The Wildlife Conservation Research Unit

The planet’s human population increases by more than 200,000 people every day. This exerts ever more severe and intensifying pressure on finite natural resources throughout the world. The resulting environmental degradation, biodiversity loss and climate change destroys nature and impacts human well-being. The mission of the Wildlife Conservation Research Unit (WildCRU) is to achieve practical solutions to conservation problems through original scientific research. Our research is used worldwide to advise environmental policy-makers. The need for our efforts is greater than ever.

Part of the University of Oxford’s Department of Zoology, WildCRU is a pioneering, inter-disciplinary research unit in a world-class academic centre. We underpin solutions to conservation problems through primary scientific research of the highest calibre. Our approach is empirical, interdisciplinary and collaborative, seeking to include all four elements of our “Conservation Quartet” research to understand and address the problem; education to explain it; community involvement to ensure participation and acceptance; and implementation of long-term solutions.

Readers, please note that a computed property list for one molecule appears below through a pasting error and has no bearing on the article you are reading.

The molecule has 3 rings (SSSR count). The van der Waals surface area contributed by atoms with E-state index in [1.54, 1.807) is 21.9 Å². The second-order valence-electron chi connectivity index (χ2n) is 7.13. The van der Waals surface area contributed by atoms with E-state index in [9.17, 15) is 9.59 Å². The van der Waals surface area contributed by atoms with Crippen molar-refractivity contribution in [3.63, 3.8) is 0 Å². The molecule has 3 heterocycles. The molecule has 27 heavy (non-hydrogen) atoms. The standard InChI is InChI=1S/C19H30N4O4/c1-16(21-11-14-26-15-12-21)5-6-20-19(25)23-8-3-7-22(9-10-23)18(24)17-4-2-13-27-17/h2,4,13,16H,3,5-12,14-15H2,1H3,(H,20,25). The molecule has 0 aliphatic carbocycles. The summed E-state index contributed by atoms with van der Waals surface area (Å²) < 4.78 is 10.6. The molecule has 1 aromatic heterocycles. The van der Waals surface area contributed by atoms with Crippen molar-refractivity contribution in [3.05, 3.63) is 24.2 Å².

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Mongabay reports on the difficulties facing young conservationists

August 17, 2017 spoke to young conservationists about their experiences finding work. The article examines how a tight job market and high educational and experience requirements are preventing many finding ... Read full story

The crude aphorism has it that money talks, but according to an Opinion piece just published by John Vucetich and David Macdonald, it doesn’t talk loudly enough to deliver carnivore conservation

August 15, 2017

Professor Vucetich, a Visiting Scientist at WildCRU, and David are keenly aware that there are circumstances where wildlife can pay its own way, and that these credits to ... Read full story

Why we need trees outside woods

August 15, 2017

Trees outside woods, such as copses, hedgerows, scattered and urban trees, provide multiple ecosystem services and are incredibly important in today’s human dominated and fragmented landscapes. Yet they ... Read full story

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